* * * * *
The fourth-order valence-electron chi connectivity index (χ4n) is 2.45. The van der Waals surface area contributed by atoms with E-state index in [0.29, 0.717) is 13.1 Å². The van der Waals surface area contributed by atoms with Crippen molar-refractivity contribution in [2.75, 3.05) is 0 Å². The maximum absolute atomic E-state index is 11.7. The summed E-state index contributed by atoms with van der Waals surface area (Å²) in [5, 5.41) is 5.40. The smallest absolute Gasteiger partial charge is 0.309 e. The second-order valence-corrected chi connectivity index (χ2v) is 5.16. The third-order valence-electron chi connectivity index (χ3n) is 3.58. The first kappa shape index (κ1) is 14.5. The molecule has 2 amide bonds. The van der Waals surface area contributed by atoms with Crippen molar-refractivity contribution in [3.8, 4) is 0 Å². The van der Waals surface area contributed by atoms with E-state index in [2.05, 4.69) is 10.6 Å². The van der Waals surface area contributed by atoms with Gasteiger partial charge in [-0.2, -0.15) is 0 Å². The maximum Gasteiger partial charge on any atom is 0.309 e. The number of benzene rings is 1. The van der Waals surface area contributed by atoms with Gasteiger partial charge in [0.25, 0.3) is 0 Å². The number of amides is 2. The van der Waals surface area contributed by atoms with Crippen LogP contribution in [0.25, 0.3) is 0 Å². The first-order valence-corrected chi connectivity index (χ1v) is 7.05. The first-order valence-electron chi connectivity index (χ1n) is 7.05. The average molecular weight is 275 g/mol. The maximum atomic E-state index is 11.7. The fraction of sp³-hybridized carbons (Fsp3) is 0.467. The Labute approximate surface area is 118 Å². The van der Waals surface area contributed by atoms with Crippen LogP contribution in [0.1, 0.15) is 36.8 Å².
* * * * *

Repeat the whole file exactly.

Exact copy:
The fourth-order valence-electron chi connectivity index (χ4n) is 2.45. The van der Waals surface area contributed by atoms with E-state index in [0.29, 0.717) is 13.1 Å². The van der Waals surface area contributed by atoms with Crippen molar-refractivity contribution in [2.75, 3.05) is 0 Å². The maximum absolute atomic E-state index is 11.7. The summed E-state index contributed by atoms with van der Waals surface area (Å²) in [5, 5.41) is 5.40. The smallest absolute Gasteiger partial charge is 0.309 e. The second-order valence-corrected chi connectivity index (χ2v) is 5.16. The third-order valence-electron chi connectivity index (χ3n) is 3.58. The first kappa shape index (κ1) is 14.5. The molecule has 2 amide bonds. The van der Waals surface area contributed by atoms with Crippen molar-refractivity contribution in [3.8, 4) is 0 Å². The van der Waals surface area contributed by atoms with E-state index in [2.05, 4.69) is 10.6 Å². The van der Waals surface area contributed by atoms with Gasteiger partial charge in [-0.2, -0.15) is 0 Å². The maximum Gasteiger partial charge on any atom is 0.309 e. The number of benzene rings is 1. The van der Waals surface area contributed by atoms with Gasteiger partial charge in [0.25, 0.3) is 0 Å². The number of amides is 2. The van der Waals surface area contributed by atoms with Crippen LogP contribution in [0.25, 0.3) is 0 Å². The first-order valence-corrected chi connectivity index (χ1v) is 7.05. The first-order valence-electron chi connectivity index (χ1n) is 7.05. The average molecular weight is 275 g/mol. The maximum atomic E-state index is 11.7. The fraction of sp³-hybridized carbons (Fsp3) is 0.467. The Labute approximate surface area is 118 Å². The van der Waals surface area contributed by atoms with Crippen LogP contribution in [0.1, 0.15) is 36.8 Å².